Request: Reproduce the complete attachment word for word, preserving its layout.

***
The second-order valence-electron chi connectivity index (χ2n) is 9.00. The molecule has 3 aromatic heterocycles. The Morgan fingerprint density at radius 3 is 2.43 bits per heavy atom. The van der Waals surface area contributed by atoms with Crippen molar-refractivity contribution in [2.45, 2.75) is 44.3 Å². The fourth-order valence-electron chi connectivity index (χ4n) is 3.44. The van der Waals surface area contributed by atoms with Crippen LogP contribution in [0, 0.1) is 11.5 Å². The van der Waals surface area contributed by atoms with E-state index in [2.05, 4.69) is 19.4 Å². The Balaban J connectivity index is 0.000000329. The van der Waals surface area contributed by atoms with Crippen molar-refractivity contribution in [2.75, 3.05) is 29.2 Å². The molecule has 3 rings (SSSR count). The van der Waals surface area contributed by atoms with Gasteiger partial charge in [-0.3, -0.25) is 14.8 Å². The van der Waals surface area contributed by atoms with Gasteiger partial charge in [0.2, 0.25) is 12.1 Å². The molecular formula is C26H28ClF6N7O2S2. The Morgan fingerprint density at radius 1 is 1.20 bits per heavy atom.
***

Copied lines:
The second-order valence-electron chi connectivity index (χ2n) is 9.00. The molecule has 3 aromatic heterocycles. The Morgan fingerprint density at radius 3 is 2.43 bits per heavy atom. The van der Waals surface area contributed by atoms with Crippen molar-refractivity contribution in [2.45, 2.75) is 44.3 Å². The fourth-order valence-electron chi connectivity index (χ4n) is 3.44. The van der Waals surface area contributed by atoms with Crippen LogP contribution in [0, 0.1) is 11.5 Å². The van der Waals surface area contributed by atoms with E-state index in [2.05, 4.69) is 19.4 Å². The Balaban J connectivity index is 0.000000329. The van der Waals surface area contributed by atoms with Crippen molar-refractivity contribution in [2.75, 3.05) is 29.2 Å². The molecule has 3 rings (SSSR count). The van der Waals surface area contributed by atoms with Gasteiger partial charge in [-0.3, -0.25) is 14.8 Å². The van der Waals surface area contributed by atoms with Gasteiger partial charge in [0.2, 0.25) is 12.1 Å². The molecular formula is C26H28ClF6N7O2S2. The Morgan fingerprint density at radius 1 is 1.20 bits per heavy atom.